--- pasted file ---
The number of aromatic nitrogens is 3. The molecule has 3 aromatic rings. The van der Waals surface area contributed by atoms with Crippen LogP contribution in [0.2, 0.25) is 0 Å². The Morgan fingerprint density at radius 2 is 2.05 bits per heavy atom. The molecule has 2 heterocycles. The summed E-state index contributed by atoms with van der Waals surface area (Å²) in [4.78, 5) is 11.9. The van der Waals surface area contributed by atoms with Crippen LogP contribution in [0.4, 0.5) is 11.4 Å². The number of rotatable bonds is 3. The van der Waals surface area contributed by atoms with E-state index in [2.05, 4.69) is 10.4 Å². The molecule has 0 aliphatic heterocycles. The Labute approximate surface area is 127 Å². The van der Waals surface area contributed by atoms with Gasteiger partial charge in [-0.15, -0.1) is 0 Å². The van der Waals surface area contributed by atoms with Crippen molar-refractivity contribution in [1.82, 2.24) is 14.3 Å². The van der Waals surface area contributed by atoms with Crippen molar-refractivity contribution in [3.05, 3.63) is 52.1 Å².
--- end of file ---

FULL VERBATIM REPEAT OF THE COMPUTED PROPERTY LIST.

The number of aromatic nitrogens is 3. The molecule has 3 aromatic rings. The van der Waals surface area contributed by atoms with Crippen LogP contribution in [0.2, 0.25) is 0 Å². The Morgan fingerprint density at radius 2 is 2.05 bits per heavy atom. The molecule has 2 heterocycles. The summed E-state index contributed by atoms with van der Waals surface area (Å²) in [4.78, 5) is 11.9. The van der Waals surface area contributed by atoms with Crippen LogP contribution in [0.4, 0.5) is 11.4 Å². The number of rotatable bonds is 3. The van der Waals surface area contributed by atoms with E-state index in [2.05, 4.69) is 10.4 Å². The molecule has 0 aliphatic heterocycles. The Labute approximate surface area is 127 Å². The van der Waals surface area contributed by atoms with Gasteiger partial charge in [-0.15, -0.1) is 0 Å². The van der Waals surface area contributed by atoms with Crippen molar-refractivity contribution in [1.82, 2.24) is 14.3 Å². The van der Waals surface area contributed by atoms with Crippen molar-refractivity contribution in [3.05, 3.63) is 52.1 Å².